• Make sure the following debian packages are installed: ros-electric-rtt-ros-integration ros-electric-rtt-ros-comm ros-electric-rtt-geometry ros-electric-rtt-common-msgs ros-electric-pr2-controllers ros-electric-pr2-simulator ros-electric-joystick-drivers ruby
  • Create a directory in which you want to install all the workshops source (for instance training)

mkdir ~/training

  • Add this directory to your $ROS_PACKAGE_PATH

export ROS_PACKAGE_PATH=~/training:$ROS_PACKAGE_PATH

  • Get rosinstall

sudo apt-get install python-setuptools
sudo easy_install -U rosinstall

  • Get the rosinstall file . Save it as orocos_exercises.rosinstall in the training folder.
  • Run rosinstall

rosinstall ~/training orocos_exercises.rosinstall /opt/ros/electric

  • As the rosinstall tells you source the setup script

source ~/training/setup.bash

  • Install all dependencies (ignore warnings)

rosdep install youbot_common
rosdep install rFSM

  • Compile the dependencies

rosmake youbot_common rtt_dot_service rttlua_completion

Setup

  • Add the following functions in your $HOME/.bashrc file:

useOrocos(){
    source $HOME/training/setup.bash;
    source $HOME/training/setup.sh;
    source /opt/ros/electric/stacks/orocos_toolchain/env.sh;
    setLUA;
}
 
setLUA(){
    if [ "x$LUA_PATH" == "x" ]; then LUA_PATH=";;"; fi
    if [ "x$LUA_CPATH" == "x" ]; then LUA_CPATH=";;"; fi
    export LUA_PATH="$LUA_PATH;`rospack find rFSM`/?.lua"
    export LUA_PATH="$LUA_PATH;`rospack find ocl`/lua/modules/?.lua"
    export LUA_PATH="$LUA_PATH;`rospack find rttlua_completion`/?.lua"
    export LUA_CPATH="$LUA_CPATH;`rospack find rttlua_completion`/?.so"
    export PATH="$PATH:`rosstack find orocos_toolchain`/install/bin"
}
 
useOrocos

Testing

You can test your setup after all the above steps by opening a new terminal and doing:
  roscd hello-1-task-execution
  make
  rosrun ocl deployer-gnulinux -s start.ops

Using the Taskbrowser

Creating a variable

The created variables are listed as attributes to the component you created them in.
  • simple types (int, double...)

var double a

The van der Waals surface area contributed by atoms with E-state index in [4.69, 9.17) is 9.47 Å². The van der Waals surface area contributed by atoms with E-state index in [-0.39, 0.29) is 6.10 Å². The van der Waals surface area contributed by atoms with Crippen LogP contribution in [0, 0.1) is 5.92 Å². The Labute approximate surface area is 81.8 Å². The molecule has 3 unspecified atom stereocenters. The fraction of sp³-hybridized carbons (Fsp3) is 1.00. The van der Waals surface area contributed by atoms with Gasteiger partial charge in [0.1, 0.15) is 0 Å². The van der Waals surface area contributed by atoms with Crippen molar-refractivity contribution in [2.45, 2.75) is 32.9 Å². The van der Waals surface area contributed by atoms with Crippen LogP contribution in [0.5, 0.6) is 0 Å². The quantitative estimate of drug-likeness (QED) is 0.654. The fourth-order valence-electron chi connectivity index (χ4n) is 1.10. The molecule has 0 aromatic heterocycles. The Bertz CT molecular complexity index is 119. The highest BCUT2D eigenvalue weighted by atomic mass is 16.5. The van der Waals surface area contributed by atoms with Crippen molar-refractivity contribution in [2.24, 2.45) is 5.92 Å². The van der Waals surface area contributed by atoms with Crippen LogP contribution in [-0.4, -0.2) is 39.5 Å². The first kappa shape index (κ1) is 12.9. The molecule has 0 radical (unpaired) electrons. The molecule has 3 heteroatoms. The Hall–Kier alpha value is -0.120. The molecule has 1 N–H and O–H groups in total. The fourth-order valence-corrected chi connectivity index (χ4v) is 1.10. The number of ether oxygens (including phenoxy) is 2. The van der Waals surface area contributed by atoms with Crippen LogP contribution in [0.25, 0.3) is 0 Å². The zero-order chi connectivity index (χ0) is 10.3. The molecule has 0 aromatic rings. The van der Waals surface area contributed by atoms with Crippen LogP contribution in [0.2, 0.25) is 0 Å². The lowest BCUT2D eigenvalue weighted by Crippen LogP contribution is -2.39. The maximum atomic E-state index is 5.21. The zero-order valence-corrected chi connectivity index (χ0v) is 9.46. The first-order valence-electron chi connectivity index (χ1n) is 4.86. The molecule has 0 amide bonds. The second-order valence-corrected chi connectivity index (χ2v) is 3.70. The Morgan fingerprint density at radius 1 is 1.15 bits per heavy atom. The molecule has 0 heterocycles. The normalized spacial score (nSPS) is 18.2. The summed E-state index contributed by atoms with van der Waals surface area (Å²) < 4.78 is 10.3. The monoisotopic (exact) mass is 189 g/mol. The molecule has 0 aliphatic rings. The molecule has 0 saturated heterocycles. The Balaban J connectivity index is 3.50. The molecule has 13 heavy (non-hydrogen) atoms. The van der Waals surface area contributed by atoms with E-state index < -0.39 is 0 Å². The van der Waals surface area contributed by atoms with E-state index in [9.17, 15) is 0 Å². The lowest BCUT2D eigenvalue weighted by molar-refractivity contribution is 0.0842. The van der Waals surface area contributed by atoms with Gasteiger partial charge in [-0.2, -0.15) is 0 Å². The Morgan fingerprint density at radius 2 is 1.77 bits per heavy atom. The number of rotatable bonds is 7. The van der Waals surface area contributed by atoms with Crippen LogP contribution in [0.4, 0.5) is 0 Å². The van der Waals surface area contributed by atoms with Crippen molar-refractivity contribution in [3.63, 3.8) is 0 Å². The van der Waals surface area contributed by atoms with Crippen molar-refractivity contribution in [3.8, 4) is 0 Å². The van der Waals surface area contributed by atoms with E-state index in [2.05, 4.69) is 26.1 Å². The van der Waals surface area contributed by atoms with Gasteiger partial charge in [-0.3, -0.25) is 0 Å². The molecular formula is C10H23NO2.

a=1.1
  • arrays, eg. of size 2

var float64[] b(2)
b[0]=4.4

CMake and building

Your CMakeLists.txt files will be created by the orocreate-pkg tool. However, when you need to tune your build, you'll need more information which you can find below.

Finding RTT and its plugins

In order to locate RTT or one of the plugins on your filesystem, you need to modify the find_package(OROCOS-RTT REQUIRED) command to find_package(OROCOS-RTT REQUIRED <pluginlibname>). For example:
find_package(OROCOS-RTT REQUIRED rtt-marshalling)
# Defines: ${OROCOS-RTT_RTT-MARSHALLING_LIBRARY} and ${OROCOS-RTT_RTT-MARSHALLING_FOUND}

pre-2.3.2: You may only call find_package(OROCOS-RTT ... ) once. Next calls to this macro will return immediately, so you need to specify all plugins up-front. RTT versions from 2.3.2 on don't have this limitation.

Using find_package(OROCOS-RTT)

After find_package found the RTT and its plugins, you must explicitly use the created CMake variables in order to have them in effect. This looks typically like:

# Link all targets AFTER THIS LINE with 'rtt-scripting' COMPONENT:
if ( OROCOS-RTT_RTT-SCRIPTING_FOUND )
  link_libraries( ${OROCOS-RTT_RTT-SCRIPTING_LIBRARY} )
else( OROCOS-RTT_RTT-SCRIPTING_FOUND )
  message(SEND_ERROR "'rtt-scripting' not found !")
endif( OROCOS-RTT_RTT-SCRIPTING_FOUND )
 
# now define your components, libraries etc...
 
# ...
 
#Prefered way to link instead of the above method:
target_link_libraries( mycomponent ${OROCOS-RTT_RTT-SCRIPTING_LIBRARY})

Or for linking with the standard provided CORBA transport:

# Link all targets AFTER THIS LINE with the CORBA transport (detected by default!) :
if ( OROCOS-RTT_CORBA_FOUND )
  link_libraries( ${OROCOS-RTT_CORBA_LIBRARIES} )
else( OROCOS-RTT_CORBA_FOUND )
  message(SEND_ERROR "'CORBA' transport not found !")
endif( OROCOS-RTT_CORBA_FOUND )
 
# now define your components, libraries etc...
 
# ...
 
#Prefered way to link instead of the above method:
target_link_libraries( mycomponent ${OROCOS-RTT_RTT_CORBA_LIBRARIES})

Using other packages for building and linking (orocos_use_package)

Orocos has a system which lets you specify which packages you want to use for including headers and linking with their libraries. Orocos will always get these flags from a pkg-config .pc file, so in order to use this system, check that the package you want to depend on provides such a .pc file.

If the package or library you want to use has a .pc file, you can directly use this macro:

# The CORBA transport provides a .pc file 'orocos-rtt-corba-<target>.pc':
orocos_use_package( orocos-rtt-corba )
 
# Link with the OCL Deployment component:
orocos_use_package( ocl-deployment )
 
# now define your components, libraries etc...